Many taxpayers and tax professionals were unsure, once the alternative quarter election was made, whether the taxpayer had to continue calculating eligibility based on the prior quarter or if they could choose each quarter whether to base eligibility on the current quarter vs. 2019 or the prior quarter vs. 2019. The notice clarified that this choice is available each quarter, independent of the choices that were made previously. This effectively means that if a business has a sufficient decline in gross receipts in a given quarter to qualify for the credit, it will automatically be eligible in the subsequent quarter.

Timing of Wage Deduction Disallowance

An employer receiving a credit under the ERC must reduce their wage deduction by the amount of the credit. The Notice confirms that this reduction must be made in the income tax return for the taxable year in which the wages were paid or accrued, rather than the year in which the credit was refunded or credited against the employer’s payroll tax liability. Accordingly, taxpayers who amended prior quarter Forms 941 to claim the credit may also have to amend their income tax returns to adjust their wage deductions.

Applicability of Wages for Tipped Employees and Interaction with the Tip Credit

The Notice states that an employee’s cash tips of $20 or more per month that are reported as wages may be treated as wages for the Employee Retention Credit. Additionally, the Section 45B “Tip Credit” on excess tips received by employees may be claimed on the same wages as the ERC.

Changes impacting only the 3rd & 4th Quarters of 2021

The American Recovery Plan (ARPA) extended the Employee Retention Credit to the 3rd and 4th quarters of 2021, added new exceptions to the qualification rules for “recovery startup businesses” and “severely financially distressed” businesses, and made other modifications. The Notice included clarifications regarding the implementation of these new rules:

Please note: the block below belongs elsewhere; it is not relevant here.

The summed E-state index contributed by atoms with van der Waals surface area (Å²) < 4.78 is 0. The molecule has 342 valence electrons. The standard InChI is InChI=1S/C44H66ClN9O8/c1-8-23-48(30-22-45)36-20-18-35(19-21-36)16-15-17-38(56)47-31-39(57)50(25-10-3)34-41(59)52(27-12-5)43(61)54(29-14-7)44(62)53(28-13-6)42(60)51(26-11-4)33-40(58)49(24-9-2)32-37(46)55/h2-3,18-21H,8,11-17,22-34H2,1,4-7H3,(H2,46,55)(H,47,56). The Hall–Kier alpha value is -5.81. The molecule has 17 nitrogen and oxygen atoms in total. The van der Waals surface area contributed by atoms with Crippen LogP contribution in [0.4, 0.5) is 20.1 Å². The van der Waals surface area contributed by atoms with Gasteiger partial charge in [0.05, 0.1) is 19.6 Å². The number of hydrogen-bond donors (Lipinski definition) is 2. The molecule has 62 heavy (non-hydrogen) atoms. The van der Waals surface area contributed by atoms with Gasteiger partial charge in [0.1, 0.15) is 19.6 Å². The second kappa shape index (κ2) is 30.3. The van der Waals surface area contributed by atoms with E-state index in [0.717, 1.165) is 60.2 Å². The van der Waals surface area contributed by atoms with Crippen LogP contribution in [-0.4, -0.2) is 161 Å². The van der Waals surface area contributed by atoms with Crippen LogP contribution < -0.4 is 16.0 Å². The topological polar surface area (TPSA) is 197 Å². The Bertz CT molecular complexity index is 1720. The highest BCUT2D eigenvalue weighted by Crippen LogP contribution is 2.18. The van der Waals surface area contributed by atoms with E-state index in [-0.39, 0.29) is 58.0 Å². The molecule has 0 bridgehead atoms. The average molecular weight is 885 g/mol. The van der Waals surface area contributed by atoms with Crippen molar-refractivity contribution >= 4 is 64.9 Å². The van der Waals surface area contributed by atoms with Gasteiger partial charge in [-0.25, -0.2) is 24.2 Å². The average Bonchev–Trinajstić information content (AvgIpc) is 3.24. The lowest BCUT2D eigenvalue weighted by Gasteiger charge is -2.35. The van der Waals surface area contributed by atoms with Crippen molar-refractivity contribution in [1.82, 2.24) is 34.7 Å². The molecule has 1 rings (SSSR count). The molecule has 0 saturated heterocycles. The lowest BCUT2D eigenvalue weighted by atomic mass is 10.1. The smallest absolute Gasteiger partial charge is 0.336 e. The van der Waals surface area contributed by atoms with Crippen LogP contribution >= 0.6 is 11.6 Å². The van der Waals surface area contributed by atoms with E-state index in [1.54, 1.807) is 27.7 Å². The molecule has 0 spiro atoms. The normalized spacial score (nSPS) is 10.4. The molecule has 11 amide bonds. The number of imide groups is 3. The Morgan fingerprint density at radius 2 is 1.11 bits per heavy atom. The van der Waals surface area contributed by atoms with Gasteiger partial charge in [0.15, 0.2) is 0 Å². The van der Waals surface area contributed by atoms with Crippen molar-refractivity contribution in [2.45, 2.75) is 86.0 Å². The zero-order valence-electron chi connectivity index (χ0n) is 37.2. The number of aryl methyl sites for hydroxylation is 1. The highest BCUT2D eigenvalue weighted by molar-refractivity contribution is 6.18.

• Recovery Startup Businesses – This category includes employers who started their business after February 15, 2020, who have annual gross receipts of less than $1 million, and who do not otherwise qualify for the credit due to being fully or partially shutdown or having a decline in gross receipts. Such businesses will automatically qualify for the ERC in the 3rd & 4th quarter of 2021. Businesses qualifying as recovery startup businesses will be limited to a maximum credit per quarter in the 3rd & 4th quarters of 2021 of $50,000. The notice states that the average gross receipts will be determined based on the 3 taxable year period ending before the applicable quarter. The determination of whether a business is a recovery startup business will be made each quarter. Aggregation rules may apply in making the determination of whether a business qualifies as a recovery startup business and in applying the $50,000 limit per quarter.
  • Severely Financially Distressed Employers – The ARPA also added an exception to the large employer rules for “severely financially distressed employers,” those whose gross receipts declined more than 90 percent compared to the same calendar quarter in 2019. Such employers will be treated as if they were small employers for purposes of the ERC. The notice discusses the rules for determining whether an employer is considered severely financially distressed, provides examples on making this determination, and notes that the alternative quarter election may be used for this determination as it is used for the regular gross receipts test.

Please contact us with questions regarding how this credit can benefit your business.

 

[1] Step parents and parents-in-law are included as are step siblings and siblings-in-law.